At Assisting Hands of Cincinnati, we’re excited about everything we are learning about the different stages of dementia and Alzheimer’s. Two of our home care professionals are certified trainers in Teepa Snow’s Positive Approach® to Care, and they are in the process of training all our caregivers. By sharing what we are learning with our families, we hope to give them better insight into their loved one’s mindset. While these stages have many facets, here are three fictional stories about the more common experiences of people living with dementia:
1) Judith is in the early stages of dementia. She is fine with small talk, but often misses cues and can’t really follow longer or more complex conversations. Often she forgets details about your last conversation or what you did together. She sometimes seems a little paranoid – she will misplace things and claim someone stole them from her, and sometimes you might wonder if she is lying to you. Her behavior does not always seem rational.
What you can do: Practice patience and understanding. Know that Judith is probably missing one out of every four words in a conversation, so slow down a bit and repeat if necessary. Don’t correct her or argue about what she says, as her mind is moving back and forth to different times, and she is aware of being embarrassed or made to feel incompetent. She may not remember details, but she will remember how your visit made her feel, especially if you seemed angry or impatient. When she seems paranoid about things she has misplaced, reassure her and help her to find what she has lost. It’s important to give her cues for where to leave things so she can find them again – a bowl by the door with a large “KEYS” sign, for example.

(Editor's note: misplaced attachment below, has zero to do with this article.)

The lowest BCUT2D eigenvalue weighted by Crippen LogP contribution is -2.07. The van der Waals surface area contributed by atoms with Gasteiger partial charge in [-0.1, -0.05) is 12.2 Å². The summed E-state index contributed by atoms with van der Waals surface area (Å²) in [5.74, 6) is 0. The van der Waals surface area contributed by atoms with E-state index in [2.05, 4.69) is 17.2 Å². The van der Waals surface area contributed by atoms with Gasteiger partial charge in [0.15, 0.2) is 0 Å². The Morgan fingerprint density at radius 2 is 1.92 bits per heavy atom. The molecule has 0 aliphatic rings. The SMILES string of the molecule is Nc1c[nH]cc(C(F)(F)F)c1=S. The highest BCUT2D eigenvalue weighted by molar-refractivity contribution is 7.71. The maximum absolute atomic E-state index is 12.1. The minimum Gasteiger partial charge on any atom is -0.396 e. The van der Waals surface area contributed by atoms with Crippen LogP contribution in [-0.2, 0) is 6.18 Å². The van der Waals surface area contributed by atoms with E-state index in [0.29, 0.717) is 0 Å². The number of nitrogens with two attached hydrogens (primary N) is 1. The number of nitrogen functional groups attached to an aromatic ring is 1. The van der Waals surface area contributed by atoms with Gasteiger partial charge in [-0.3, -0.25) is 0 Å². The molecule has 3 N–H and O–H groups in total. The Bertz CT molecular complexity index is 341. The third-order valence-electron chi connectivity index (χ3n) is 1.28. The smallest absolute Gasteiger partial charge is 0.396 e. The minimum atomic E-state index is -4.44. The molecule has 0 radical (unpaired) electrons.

2) Charles is still quite mobile, but has a hard time getting comfortable and often complains about bathing, dressing and brushing his teeth. He is very sensitive to the textures of food and will only eat and drink certain things. He has a favorite blanket that he enjoys twisting around his hands. He also will tear up any paper he can get his hands on. He sometimes recognizes you, but often seems to be responding to something else. If you are wearing a strong scent, he may make a face and want to stay away from you. His conversation is fairly limited and often seems to only be about what is making him uncomfortable.
What you can do: Offer games or activities that can be done repeatedly – perhaps a large plastic puzzle or some specialized fidget toys. If he is resistant to an activity, give him a few minutes, don’t force things on him. If he is having difficulty with pills, find another way to give them to him – maybe smashed into applesauce or pudding. Know that his senses of taste, smell and touch are highly reactive, so be gentle, offer familiar foods, and avoid perfumes or strong-smelling soaps and cleansers. Also, know that he has no sense of danger to himself or others, so safeguard his environment and assist when walking or bathing.
3) Carol spends most of her time sitting or lying in bed. She moves her hands quite a bit and enjoys touching soft clothes or blankets. She loves to listen to music, especially music that was popular when she was in her teens and early twenties. She doesn’t respond well to chaos or noise – a lot of movement by others around her makes her feel unsettled. Often she will try to get up and move on her own, but she is very unsteady and really needs help getting from place to place.
What you can do: Make sure the fabric of her clothes is in a texture she enjoys. Play music frequently – you’ll find she even sings along and can often sustain a short conversation after listening to music. She loves to see young children, but only when they are in the mood to be calm around her. It’s important to have a schedule and stick to it as much as possible. Let her know what is coming next. Stay cheerful and, even though she may not communicate much with you, talk to her about everything you are doing. She is hearing you (even if you can’t tell!), and communicating with her calmly will help her transition from one activity to the next.
Providing consistent, loving care for someone struggling with dementia can be overwhelming. Family caregivers often feel guilty about asking someone else to help. They may worry that no one else knows how to “handle” their loved one. Assisting Hands of Cincinnati has fully trained dementia-care specialists – and we are training more and more of our staff every day. We’re here when you need us. Get in touch, we can service everything from a few hours of respite care a week to full-time, 24/7 care. We look forward to meeting you and your loved one.